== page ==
Working Group I: The Scientific Basis

Other reports in this collection

3.7.3 Coupled Model Responses and Implications for Future CO2 Concentrations

Carbon cycle models have indicated the potential for climate change to influence the rate of CO2 uptake by both land (Section 3.7.1) and oceans (Section 3.7.2) and thereby influence the time course of atmospheric CO2 concentration for any given emissions scenario. Coupled models are required to quantify these effects.

Two general circulation model simulations have included interactive land and ocean carbon cycle components (Cox et al., 2000; Friedlingstein et al., 2001). The Cox et al. (2000) model was driven by CO2 emissions from the IS92a scenario (Legget et al., 1992) and the Friedlingstein et al. (2001) model was driven by CO2 emissions from the SRES A2 scenario (IPCC, 2000b). Both simulations indicate a positive feedback, i.e., both CO2 concentrations and climate change at the end of the 21st century are increased due to the coupling. The simulated magnitudes of the effect differ (+70 ppm, Friedlingstein et al., 2001; +270 ppm, Cox et al., 2000). In the Cox et al. (2000) simulation, which included a DGVM, the increased atmospheric CO2 is caused mainly by loss of soil carbon and in part by tropical forest die back. The magnitude of the climate-carbon cycle feedback still has large uncertainties associated with the response of the terrestrial biosphere to climate change, especially the response of heterotrophic respiration and tropical forest NPP to temperature (Cox et al., 2000; see Sections and 3.7.1). In the following section, simplified models are used to assess these uncertainties. Methods for assessing the response of atmospheric CO2 to different emissions pathways and model sensitivities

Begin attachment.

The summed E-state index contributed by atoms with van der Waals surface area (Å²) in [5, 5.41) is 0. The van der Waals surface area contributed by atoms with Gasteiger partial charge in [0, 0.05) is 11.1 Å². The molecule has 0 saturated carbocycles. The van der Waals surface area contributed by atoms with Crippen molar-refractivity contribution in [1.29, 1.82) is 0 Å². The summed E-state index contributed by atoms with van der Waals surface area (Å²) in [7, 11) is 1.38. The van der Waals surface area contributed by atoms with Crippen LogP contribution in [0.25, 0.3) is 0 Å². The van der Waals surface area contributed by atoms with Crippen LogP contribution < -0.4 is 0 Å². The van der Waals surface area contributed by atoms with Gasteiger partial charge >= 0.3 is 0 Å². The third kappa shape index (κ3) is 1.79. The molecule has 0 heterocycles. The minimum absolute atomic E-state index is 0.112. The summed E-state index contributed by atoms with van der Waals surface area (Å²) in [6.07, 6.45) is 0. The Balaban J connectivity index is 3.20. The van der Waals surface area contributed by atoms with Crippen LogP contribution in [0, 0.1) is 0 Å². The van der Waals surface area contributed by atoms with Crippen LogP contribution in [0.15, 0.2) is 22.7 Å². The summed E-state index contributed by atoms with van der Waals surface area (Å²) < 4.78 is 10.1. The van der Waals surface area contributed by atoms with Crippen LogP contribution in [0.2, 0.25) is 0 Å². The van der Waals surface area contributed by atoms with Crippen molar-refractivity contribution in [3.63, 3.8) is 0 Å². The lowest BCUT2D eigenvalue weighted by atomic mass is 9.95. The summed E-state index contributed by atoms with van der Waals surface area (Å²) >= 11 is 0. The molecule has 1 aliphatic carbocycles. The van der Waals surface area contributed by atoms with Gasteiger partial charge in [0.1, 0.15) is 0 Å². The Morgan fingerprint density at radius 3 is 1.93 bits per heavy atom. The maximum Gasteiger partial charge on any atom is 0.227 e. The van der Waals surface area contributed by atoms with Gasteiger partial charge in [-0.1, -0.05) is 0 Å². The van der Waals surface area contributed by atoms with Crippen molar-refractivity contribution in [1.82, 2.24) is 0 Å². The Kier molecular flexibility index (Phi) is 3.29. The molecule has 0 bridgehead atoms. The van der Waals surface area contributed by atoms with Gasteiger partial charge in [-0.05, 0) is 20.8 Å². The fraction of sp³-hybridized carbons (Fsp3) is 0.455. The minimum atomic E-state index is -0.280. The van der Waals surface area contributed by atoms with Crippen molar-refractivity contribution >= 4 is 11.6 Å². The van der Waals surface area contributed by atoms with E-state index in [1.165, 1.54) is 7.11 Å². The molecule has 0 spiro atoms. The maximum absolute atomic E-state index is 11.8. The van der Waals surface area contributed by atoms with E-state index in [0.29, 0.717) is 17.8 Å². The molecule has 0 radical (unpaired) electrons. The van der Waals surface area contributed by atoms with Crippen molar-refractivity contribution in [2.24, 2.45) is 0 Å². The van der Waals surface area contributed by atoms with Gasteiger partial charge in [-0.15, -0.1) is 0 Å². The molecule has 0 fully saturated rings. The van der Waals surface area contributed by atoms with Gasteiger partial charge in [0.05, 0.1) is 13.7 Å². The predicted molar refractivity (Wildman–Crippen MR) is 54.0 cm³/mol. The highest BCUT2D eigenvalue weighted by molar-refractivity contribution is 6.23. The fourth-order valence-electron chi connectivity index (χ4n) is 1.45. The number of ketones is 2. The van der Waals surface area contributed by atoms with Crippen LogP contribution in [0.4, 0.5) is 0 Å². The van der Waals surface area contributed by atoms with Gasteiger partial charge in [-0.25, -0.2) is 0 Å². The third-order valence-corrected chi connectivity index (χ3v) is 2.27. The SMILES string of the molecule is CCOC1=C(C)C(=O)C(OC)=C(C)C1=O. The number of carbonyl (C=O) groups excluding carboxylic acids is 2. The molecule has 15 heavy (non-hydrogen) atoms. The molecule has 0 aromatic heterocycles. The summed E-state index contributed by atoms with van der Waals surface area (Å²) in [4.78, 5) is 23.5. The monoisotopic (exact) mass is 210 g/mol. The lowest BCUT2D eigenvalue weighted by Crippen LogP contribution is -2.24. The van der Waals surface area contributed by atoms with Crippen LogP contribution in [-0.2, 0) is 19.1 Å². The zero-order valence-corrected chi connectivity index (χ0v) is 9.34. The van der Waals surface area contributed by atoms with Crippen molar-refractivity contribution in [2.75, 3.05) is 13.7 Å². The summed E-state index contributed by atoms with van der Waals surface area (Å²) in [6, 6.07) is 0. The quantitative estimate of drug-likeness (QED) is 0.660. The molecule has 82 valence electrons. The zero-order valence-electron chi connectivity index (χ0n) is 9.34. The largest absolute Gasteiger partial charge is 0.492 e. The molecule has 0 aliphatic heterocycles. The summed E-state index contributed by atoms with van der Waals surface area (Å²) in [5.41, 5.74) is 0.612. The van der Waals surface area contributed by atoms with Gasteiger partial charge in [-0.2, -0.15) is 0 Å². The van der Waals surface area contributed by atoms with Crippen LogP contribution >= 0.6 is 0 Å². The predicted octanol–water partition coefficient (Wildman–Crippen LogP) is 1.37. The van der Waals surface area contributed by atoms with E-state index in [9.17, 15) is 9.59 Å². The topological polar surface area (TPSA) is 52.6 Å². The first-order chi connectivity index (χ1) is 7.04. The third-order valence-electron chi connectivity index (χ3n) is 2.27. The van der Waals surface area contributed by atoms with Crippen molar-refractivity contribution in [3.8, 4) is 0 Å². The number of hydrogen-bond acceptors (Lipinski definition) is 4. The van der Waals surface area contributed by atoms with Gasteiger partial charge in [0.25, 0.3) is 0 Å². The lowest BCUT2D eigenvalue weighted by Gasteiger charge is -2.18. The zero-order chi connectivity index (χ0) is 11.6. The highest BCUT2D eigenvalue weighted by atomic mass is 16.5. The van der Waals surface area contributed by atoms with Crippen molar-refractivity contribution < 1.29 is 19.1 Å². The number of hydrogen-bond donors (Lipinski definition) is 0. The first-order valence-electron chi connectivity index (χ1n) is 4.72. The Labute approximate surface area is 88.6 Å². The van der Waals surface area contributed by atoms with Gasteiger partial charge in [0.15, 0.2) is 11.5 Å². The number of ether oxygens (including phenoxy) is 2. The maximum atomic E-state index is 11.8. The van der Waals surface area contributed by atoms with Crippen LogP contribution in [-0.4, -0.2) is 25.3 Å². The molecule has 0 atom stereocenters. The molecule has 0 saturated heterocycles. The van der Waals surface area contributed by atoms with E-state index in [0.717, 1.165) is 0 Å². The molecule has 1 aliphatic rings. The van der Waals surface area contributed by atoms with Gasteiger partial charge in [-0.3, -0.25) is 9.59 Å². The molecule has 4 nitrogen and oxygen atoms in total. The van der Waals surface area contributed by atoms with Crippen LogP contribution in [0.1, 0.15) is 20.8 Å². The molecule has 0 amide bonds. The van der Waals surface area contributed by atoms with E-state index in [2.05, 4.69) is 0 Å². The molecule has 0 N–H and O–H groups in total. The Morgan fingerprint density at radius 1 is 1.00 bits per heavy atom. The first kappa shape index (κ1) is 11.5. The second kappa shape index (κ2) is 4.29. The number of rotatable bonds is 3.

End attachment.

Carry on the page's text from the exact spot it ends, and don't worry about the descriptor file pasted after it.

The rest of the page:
This section follows the approach of previous IPCC reports in using simplified, fast models (sometimes known as reduced-form models) to assess the relationship between CO2 emissions and concentrations, under various assumptions about their future time course. Results are shown from two models, whose salient features are summarised in Box 3.7. The models lend themselves to somewhat different approaches to estimating uncertainties. In the ISAM model, “high-CO2” and “low-CO2” alternatives are calculated for every emissions scenario, based on tuning the model to match the range of responses included in the model intercomparisons shown in Figure 3.10. Uncertainties cited from the ISAM model can be regarded as providing a lower bound on uncertainty since they do not admit possible behaviours outside the range considered in recent modelling studies. In the Bern-CC model, “high-CO2” and “low-CO2” alternatives are calculated by making bounding assumptions about carbon cycle processes (for example, in the high-CO2 parametrization CO2 fertilisation is capped at year 2000; in the low-CO2 parametrization Rh does not increase with warming). This approach yields generally larger ranges of projected CO2 concentrations than the ISAM approach. The ranges cited from the Bern-CC model can be regarded as approaching an upper bound on uncertainty, since the true system response is likely to be less extreme than the bounding assumptions, and because the combination of “best” and “worst” case assumptions for every process is intrinsically unlikely.

Other reports in this collection

IPCC Homepage